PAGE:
The big question is when stocks do eventually drop where will the money go for safety? US$, gold, SF, EUR?

    • TJ Martin
      Sep 12, 2017 at 7:56 am

      CH is the safe place to be . Always has been . And with 70% of the worlds wealth in its borders it always will be .

    • d
      Sep 12, 2017 at 12:50 pm

      “Then there is the negative interest charged on swiss franc holdings.”

      If you are going top Hold CHF it is better to HOLD it, always has been.

      The reasons CHF is not the global reserve is the there is not enough of it and the Swiss will not allow it (just like the Japanese).

      The Swiss will not risk hundreds of years fo global trust for short term gain (Apart from UBS which is a Rouge Swiss Bank).

      The chinese are printing and buy buying as well.

      Difference is, in Switzerland you can see how much they have printed, and what is in circulation.

      CCP is a black hole.

      When People find out how much Physical CNY/RMB there is out there they will see what used toilet paper looks like

  13. TJ Martin
    Sep 12, 2017 at 7:54 am

    What is going on is simple . When things are looking wonky worldwide CH is the safe place to be financially … and everyone with a sense of history knows it . So why the surprise ?

  14. Sep 12, 2017 at 10:18 am

    I guess all Swiss would be very happy if the Swiss National Bank would sell all these US Investments and all other.

    Unfortunately that is not real life as everybody else in the whole world likes to buy CHF during any hick up. It’s also because they have a reliable political system and therefore lots of the global wealth is in our country. Everybody buys CHF – and it will be even more extreme during the next hick up (of the Wallstreet or Kim Jong Un or whoever…).

    Additionally do not forget: The Swiss economy is a net exporter. Not only cheese with holes as Steve M mentioned above. There are Swiss chocolates, Watches and lots of other stuff exported most people never heard of. All these Swiss companies sell their stuff abroad and get Dollars and Euros. And what are they doing with these currencies? Selling it and buying even more CHF!!! No wonder the FX Reserves of the Swiss National Bank continue to increase.

    Yes, the SNB once has to sell all these assets – incl. the US stocks. And I hope it will be because everybody wants to sell their CHF. And the CHF might will be 10% or more lower when the National Bank can finally sell their assets and buy all the CHF back they once printed without limits… The funny thing: All Investors selling CHF in panic would have to realize they are selling to a national bank…

    And a final note to the dividend of the SNB stock. Yes, the dividend is limited by law and it won’t change during the next decade. Additionally the SNB pays out almost every year part of their profit to the different cantons (provinces).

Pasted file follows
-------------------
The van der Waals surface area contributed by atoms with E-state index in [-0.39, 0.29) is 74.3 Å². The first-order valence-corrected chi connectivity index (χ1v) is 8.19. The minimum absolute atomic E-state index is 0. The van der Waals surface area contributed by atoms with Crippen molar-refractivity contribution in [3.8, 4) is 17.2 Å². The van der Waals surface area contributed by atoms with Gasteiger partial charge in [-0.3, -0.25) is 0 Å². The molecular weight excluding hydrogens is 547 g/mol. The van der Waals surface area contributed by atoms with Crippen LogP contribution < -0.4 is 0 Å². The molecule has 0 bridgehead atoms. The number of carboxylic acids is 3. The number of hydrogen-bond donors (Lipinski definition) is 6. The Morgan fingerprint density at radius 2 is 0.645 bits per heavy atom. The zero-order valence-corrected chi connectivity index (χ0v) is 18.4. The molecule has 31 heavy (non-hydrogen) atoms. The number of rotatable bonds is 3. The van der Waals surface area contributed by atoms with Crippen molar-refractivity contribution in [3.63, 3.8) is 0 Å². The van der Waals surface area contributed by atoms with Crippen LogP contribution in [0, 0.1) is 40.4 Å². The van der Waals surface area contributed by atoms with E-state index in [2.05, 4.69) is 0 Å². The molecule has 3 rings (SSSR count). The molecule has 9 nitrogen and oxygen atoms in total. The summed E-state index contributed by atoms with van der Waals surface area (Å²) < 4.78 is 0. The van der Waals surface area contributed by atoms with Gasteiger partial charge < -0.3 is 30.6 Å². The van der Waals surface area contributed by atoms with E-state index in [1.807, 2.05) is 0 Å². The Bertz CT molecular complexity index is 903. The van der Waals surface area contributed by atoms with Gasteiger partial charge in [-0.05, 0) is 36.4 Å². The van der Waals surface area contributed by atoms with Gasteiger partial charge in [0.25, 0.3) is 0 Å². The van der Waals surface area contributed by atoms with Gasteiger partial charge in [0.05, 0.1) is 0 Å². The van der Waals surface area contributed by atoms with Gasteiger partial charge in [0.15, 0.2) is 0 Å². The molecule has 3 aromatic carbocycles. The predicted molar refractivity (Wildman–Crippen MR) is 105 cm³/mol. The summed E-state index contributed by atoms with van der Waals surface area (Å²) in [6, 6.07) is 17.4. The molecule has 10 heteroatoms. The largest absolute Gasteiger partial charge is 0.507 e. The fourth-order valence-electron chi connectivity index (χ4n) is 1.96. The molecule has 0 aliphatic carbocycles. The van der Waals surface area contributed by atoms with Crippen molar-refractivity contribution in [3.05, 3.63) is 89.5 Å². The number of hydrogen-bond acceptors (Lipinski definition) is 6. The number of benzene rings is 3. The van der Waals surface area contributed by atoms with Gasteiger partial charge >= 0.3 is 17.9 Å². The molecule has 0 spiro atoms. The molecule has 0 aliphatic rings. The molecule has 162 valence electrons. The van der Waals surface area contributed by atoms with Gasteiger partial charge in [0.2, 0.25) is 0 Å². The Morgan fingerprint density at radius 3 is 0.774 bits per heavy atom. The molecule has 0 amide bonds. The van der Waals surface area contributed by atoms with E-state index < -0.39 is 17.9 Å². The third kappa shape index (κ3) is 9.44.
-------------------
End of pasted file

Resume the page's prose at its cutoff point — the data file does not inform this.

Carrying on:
That the price of the stock is rising has to do with the Germans. There is one big German stock holder (6.72% of the capital) and every Swiss wonders since years why he bought this stake. And a couple of weeks ago (mid July) a German Stockmarket Newsletter recommended the SNB stock to buy. Yes, his readers did well so far. But the arguments of the recommendation are truly false.

    Therefore: All Swiss pray that the SNB-Story has an happy end. And now they have some more Germans Shareholders who do not yet – but should pray too. And Mr. Richter, I always love reading your articles. But lets now pray together that it does not bring new shareholders to the stock of the Swiss National Bank. This would make less sense than buying any cryptocurrency…

  15. Ambrose Bierce
    Sep 12, 2017 at 11:22 am

    When the ROW realizes that Swiss financial probity is in fact a giant ponzi scheme, the SNB will quickly switch their allegiance to the EU and apply for massive bailouts [from Germany.] One wonders if this isn’t being done by the cabal of Central Bankers to help out Janet Yellen who does not have the auspice of unaccountability, or autonomy of power to purchase any asset [so the Swiss are doing it for her] – what Belgium is in the aftermarket in US Treasury bonds, tiny Switzerland is to the aftermarket in stocks – since Janet can’t, let’s help her out, she did after all direct US banks to take on DBs dangerous derivative overload two years ago.
    Should Yellen be able to purchase US stocks, and since the Fed never ever sells assets off its balance sheet, it sometimes lets bonds die, but stocks never die. These stock assets are closely held, driving up the price while removing shares from the market. They can really get the squirrel cage going, DOW 40K, if they can do this or their Swiss friends can do it for them. In the interest of inflation, do you suppose the stock market can go up 100% while inflation is a nominal 2%. If you think that is possible, I have some land in Florida.

  16. mean chicken
    Sep 12, 2017 at 8:27 pm

    This is why I have a long term position in CS, certainly there’s some parallel benefit for CS

    Obviously; someone’s buying those SNB Francs hand over fist for some reason, who are they exactly and why? That’s the real question..

    • d
      Sep 12, 2017 at 11:10 pm

      “Obviously; someone’s buying those SNB Francs hand over fist for some reason, who are they exactly and why? That’s the real question..”

      Start with people holding Eur and CNY/RMB toilet paper, and work from there.

      Then add the fear factor buyers, also buying gold at the moment.

      Excellent gold refineries in Switzerland, they sell in CHF and USD .

  17. kaj
    Sep 21, 2017 at 5:51 pm

    Beautiful……….Thanks for this info;;;;;;;;;; what a doozy! I believe that the Norwegians are trying to do the same things.

    • d
      Sep 21, 2017 at 6:30 pm

      People with real money, are voting for the global reserve currency of the future.

      These moves say it will not be CNY/RMB.

      As these moves support more of the same, US $.

      The US $ will be replaced as the global reserve, unless the US resolves various issues.

      However not by CNY/RMB.

      And today these moves reinforce the simple question. With what, do we replace the US $.